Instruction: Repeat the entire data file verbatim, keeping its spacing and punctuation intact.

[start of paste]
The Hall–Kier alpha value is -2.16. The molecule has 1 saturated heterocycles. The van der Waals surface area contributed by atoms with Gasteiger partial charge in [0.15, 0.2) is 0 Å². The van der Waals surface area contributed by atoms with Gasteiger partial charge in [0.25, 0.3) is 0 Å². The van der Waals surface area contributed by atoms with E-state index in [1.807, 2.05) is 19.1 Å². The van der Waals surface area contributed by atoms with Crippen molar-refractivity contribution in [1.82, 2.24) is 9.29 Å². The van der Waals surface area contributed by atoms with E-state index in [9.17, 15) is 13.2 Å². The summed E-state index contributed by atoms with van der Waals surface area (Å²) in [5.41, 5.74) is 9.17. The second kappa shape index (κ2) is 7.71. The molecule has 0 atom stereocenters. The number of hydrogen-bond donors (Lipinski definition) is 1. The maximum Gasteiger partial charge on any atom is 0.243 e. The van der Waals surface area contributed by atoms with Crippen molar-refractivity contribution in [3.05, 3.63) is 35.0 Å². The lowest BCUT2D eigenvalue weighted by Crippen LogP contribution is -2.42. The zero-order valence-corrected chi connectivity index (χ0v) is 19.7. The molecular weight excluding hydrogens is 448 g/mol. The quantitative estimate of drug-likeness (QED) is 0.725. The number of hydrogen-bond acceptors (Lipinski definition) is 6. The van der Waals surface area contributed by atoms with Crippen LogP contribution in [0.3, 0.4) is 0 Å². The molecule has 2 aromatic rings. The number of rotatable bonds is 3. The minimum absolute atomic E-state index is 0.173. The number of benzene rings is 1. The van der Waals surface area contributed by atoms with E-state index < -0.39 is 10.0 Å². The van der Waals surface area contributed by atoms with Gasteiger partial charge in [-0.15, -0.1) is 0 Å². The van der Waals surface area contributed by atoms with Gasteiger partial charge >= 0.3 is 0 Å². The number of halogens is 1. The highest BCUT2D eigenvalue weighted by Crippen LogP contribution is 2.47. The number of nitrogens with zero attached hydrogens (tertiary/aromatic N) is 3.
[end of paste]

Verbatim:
The Hall–Kier alpha value is -2.16. The molecule has 1 saturated heterocycles. The van der Waals surface area contributed by atoms with Gasteiger partial charge in [0.15, 0.2) is 0 Å². The van der Waals surface area contributed by atoms with Gasteiger partial charge in [0.25, 0.3) is 0 Å². The van der Waals surface area contributed by atoms with E-state index in [1.807, 2.05) is 19.1 Å². The van der Waals surface area contributed by atoms with Crippen molar-refractivity contribution in [1.82, 2.24) is 9.29 Å². The van der Waals surface area contributed by atoms with E-state index in [9.17, 15) is 13.2 Å². The summed E-state index contributed by atoms with van der Waals surface area (Å²) in [5.41, 5.74) is 9.17. The second kappa shape index (κ2) is 7.71. The molecule has 0 atom stereocenters. The number of hydrogen-bond donors (Lipinski definition) is 1. The maximum Gasteiger partial charge on any atom is 0.243 e. The van der Waals surface area contributed by atoms with Crippen molar-refractivity contribution in [3.05, 3.63) is 35.0 Å². The lowest BCUT2D eigenvalue weighted by Crippen LogP contribution is -2.42. The zero-order valence-corrected chi connectivity index (χ0v) is 19.7. The molecular weight excluding hydrogens is 448 g/mol. The quantitative estimate of drug-likeness (QED) is 0.725. The number of hydrogen-bond acceptors (Lipinski definition) is 6. The van der Waals surface area contributed by atoms with Crippen LogP contribution in [0.3, 0.4) is 0 Å². The molecule has 2 aromatic rings. The number of rotatable bonds is 3. The minimum absolute atomic E-state index is 0.173. The number of benzene rings is 1. The van der Waals surface area contributed by atoms with E-state index < -0.39 is 10.0 Å². The van der Waals surface area contributed by atoms with Gasteiger partial charge in [-0.15, -0.1) is 0 Å². The van der Waals surface area contributed by atoms with Gasteiger partial charge >= 0.3 is 0 Å². The number of halogens is 1. The highest BCUT2D eigenvalue weighted by Crippen LogP contribution is 2.47. The number of nitrogens with zero attached hydrogens (tertiary/aromatic N) is 3.